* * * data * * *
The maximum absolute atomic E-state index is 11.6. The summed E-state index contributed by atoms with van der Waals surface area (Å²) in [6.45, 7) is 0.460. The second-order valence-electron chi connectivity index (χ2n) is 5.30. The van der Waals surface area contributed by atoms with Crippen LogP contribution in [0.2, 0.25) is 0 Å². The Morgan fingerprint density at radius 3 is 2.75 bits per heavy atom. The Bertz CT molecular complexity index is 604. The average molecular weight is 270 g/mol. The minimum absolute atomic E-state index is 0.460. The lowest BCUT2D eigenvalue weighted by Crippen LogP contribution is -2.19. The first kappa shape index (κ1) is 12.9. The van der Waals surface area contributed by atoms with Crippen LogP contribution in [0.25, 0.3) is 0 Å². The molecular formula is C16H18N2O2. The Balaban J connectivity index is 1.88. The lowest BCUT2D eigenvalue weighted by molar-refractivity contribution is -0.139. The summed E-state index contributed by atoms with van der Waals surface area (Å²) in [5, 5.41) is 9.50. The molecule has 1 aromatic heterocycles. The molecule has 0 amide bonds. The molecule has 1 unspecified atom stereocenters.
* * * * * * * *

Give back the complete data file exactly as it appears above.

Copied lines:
The maximum absolute atomic E-state index is 11.6. The summed E-state index contributed by atoms with van der Waals surface area (Å²) in [6.45, 7) is 0.460. The second-order valence-electron chi connectivity index (χ2n) is 5.30. The van der Waals surface area contributed by atoms with Crippen LogP contribution in [0.2, 0.25) is 0 Å². The Morgan fingerprint density at radius 3 is 2.75 bits per heavy atom. The Bertz CT molecular complexity index is 604. The average molecular weight is 270 g/mol. The minimum absolute atomic E-state index is 0.460. The lowest BCUT2D eigenvalue weighted by Crippen LogP contribution is -2.19. The first kappa shape index (κ1) is 12.9. The van der Waals surface area contributed by atoms with Crippen LogP contribution in [0.25, 0.3) is 0 Å². The molecular formula is C16H18N2O2. The Balaban J connectivity index is 1.88. The lowest BCUT2D eigenvalue weighted by molar-refractivity contribution is -0.139. The summed E-state index contributed by atoms with van der Waals surface area (Å²) in [5, 5.41) is 9.50. The molecule has 1 aromatic heterocycles. The molecule has 0 amide bonds. The molecule has 1 unspecified atom stereocenters.